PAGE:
Courtesy Beacon Media.
By Maggie West / Staff & D. Jefferson Bean / Staff
"Farms don't ruin the rural look of the neighborhood, subdivisions do: speed bumps, streetlights. Rural is rural. And that's what a farm is," said John Bogino, owner of one of three proposed cell tower sites in Milton. "People all want cell service -- cell phones -- but not a cell tower in their front yard."
"I have a hard time understanding some of their logic," he added.
Bogino came to city hall to plead on behalf of cell phone company T-Mobile. His income from leasing his land to T-Mobile would, he said, lighten his property tax burden.
The story is familiar to Milton residents as T-Mobile expands its North Fulton network.
t's pitting the city's self-proclaimed "rural character" against suburbanites' actual demand for cell phones.
PITCH FORKS AND TORCHES
During a heated debate over cell towers, one-third of the capacity crowd at the City Hall rose and pooled around the podium during the April 26th session as State Senate candidate John Albers addressed the city council on behalf of Milton residents.
He called for using a technology called microcells, which are small units that can increase the wireless capacity locally and added that wireless phone signals should be strengthened with simple, off-the-shelf boosters.
In fact, he then imputed financial motives to T-Mobile: "So, the question you should ask yourselves is, 'Why does T-Mobile want to build the tower?' ... In the last 12 years, the telecommunications industry has been consolidating. When T-mobile gets sold, they will be worth more money based on the number of towers they have in place."
DOING THE MATH
But John Wilkinson, Senior Systems Engineer for Polycom, a Pleasanton, CA-based manufacturer of IP and wireless voice and video conferencing equipment, said nearly the opposite.
"Towers are necessary. These things are really expensive," he said. "I'm sure they've [T-Mobile] done the math. No one builds towers unless they're absolutely necessary for coverage. They hate to invest in towers and radios. It usually means that they have incessant complaints about poor coverage if they're looking to build them."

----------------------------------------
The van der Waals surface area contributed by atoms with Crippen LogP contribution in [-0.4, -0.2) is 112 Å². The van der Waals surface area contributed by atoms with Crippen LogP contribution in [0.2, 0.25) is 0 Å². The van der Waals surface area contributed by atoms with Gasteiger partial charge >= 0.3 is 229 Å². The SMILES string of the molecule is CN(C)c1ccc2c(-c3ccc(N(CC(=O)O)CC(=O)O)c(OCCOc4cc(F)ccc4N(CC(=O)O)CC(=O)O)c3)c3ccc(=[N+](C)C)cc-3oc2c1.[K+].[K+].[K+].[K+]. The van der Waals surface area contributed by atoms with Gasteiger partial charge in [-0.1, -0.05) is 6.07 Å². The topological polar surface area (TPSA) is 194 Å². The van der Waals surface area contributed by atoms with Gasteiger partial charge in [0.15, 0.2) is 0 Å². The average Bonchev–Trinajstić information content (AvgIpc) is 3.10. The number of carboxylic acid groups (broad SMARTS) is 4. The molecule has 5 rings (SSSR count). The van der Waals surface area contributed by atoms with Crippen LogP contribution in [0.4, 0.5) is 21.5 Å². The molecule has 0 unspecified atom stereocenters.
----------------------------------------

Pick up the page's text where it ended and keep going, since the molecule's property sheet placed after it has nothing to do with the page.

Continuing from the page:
Wilkinson also thinks differently on the technology: "You do need line-of-sight for the microcells. They cover less territory. And T-Mobile may want to be put in play. That's normal. They are the least of the wireless carriers. Their network has been assembled from a bunch of regional providers, as they were left behind from the big Verizon and Cingular mergers. They need towers for better coverage -- and sure, it increases their value by, owning their own assets versus leasing them from AT&T or others. Besides, improved wireless infrastructure is good for the customer."
And as for boosters: "Boosters don't work. They are absolute [expletive deleted]."
Aside from coverage and aesthetics concerns, residents are worried about property rights -- specifically, those of the individual landowner against his or her neighbor's right to install something that might be ugly, dangerous or otherwise reduce property values. Yet another alleged that T-Mobile's claim of coverage gaps was erroneous.
While the multiplicity of opinions voiced precludes a reductionist, Manichean summary, Monday's drama featured several recurring motifs, including the rights of the individual vs. those of the collective; free market competition vs. government-sanctioned, "mixed-economy" oligopolies; and the conflict between subjective "quality of life" and technological and economic progress.
In the end, Milton City Council, after over four hours of debate, conditionally passed one tower for New Providence Road, not on Bogino's land. Because the Council chose to cap it at 100 feet and T-Mobile wanted 150 feet, it's likely the tower won't be built. However, this property overlooks the Chadwick landfill. Rural enough?